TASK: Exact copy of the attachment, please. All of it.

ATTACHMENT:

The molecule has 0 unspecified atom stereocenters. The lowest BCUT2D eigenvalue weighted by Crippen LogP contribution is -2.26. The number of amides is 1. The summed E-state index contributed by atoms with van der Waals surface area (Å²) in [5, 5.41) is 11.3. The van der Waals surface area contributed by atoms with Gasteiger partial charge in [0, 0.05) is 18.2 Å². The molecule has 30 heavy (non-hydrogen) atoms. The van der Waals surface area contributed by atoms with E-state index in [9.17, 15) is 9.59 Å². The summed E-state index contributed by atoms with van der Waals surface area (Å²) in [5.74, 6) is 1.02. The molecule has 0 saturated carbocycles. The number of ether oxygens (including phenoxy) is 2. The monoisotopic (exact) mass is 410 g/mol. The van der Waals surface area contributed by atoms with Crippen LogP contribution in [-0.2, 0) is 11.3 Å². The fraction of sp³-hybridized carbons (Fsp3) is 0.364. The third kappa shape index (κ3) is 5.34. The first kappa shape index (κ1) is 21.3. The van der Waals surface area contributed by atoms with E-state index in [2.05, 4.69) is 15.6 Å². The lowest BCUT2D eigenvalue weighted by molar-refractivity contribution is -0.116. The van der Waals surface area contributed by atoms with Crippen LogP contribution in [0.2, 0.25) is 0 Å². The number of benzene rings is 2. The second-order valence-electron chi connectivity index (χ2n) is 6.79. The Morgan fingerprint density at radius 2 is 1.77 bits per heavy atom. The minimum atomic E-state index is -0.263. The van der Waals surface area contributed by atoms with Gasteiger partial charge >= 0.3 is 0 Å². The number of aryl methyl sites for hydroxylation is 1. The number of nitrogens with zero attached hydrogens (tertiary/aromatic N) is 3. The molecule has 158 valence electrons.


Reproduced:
The molecule has 0 unspecified atom stereocenters. The lowest BCUT2D eigenvalue weighted by Crippen LogP contribution is -2.26. The number of amides is 1. The summed E-state index contributed by atoms with van der Waals surface area (Å²) in [5, 5.41) is 11.3. The van der Waals surface area contributed by atoms with Gasteiger partial charge in [0, 0.05) is 18.2 Å². The molecule has 30 heavy (non-hydrogen) atoms. The van der Waals surface area contributed by atoms with E-state index in [9.17, 15) is 9.59 Å². The summed E-state index contributed by atoms with van der Waals surface area (Å²) in [5.74, 6) is 1.02. The molecule has 0 saturated carbocycles. The number of ether oxygens (including phenoxy) is 2. The monoisotopic (exact) mass is 410 g/mol. The van der Waals surface area contributed by atoms with Crippen LogP contribution in [-0.2, 0) is 11.3 Å². The fraction of sp³-hybridized carbons (Fsp3) is 0.364. The third kappa shape index (κ3) is 5.34. The first kappa shape index (κ1) is 21.3. The van der Waals surface area contributed by atoms with E-state index in [2.05, 4.69) is 15.6 Å². The lowest BCUT2D eigenvalue weighted by molar-refractivity contribution is -0.116. The van der Waals surface area contributed by atoms with Crippen LogP contribution in [0.2, 0.25) is 0 Å². The number of benzene rings is 2. The second-order valence-electron chi connectivity index (χ2n) is 6.79. The Morgan fingerprint density at radius 2 is 1.77 bits per heavy atom. The minimum atomic E-state index is -0.263. The van der Waals surface area contributed by atoms with Gasteiger partial charge >= 0.3 is 0 Å². The number of aryl methyl sites for hydroxylation is 1. The number of nitrogens with zero attached hydrogens (tertiary/aromatic N) is 3. The molecule has 158 valence electrons.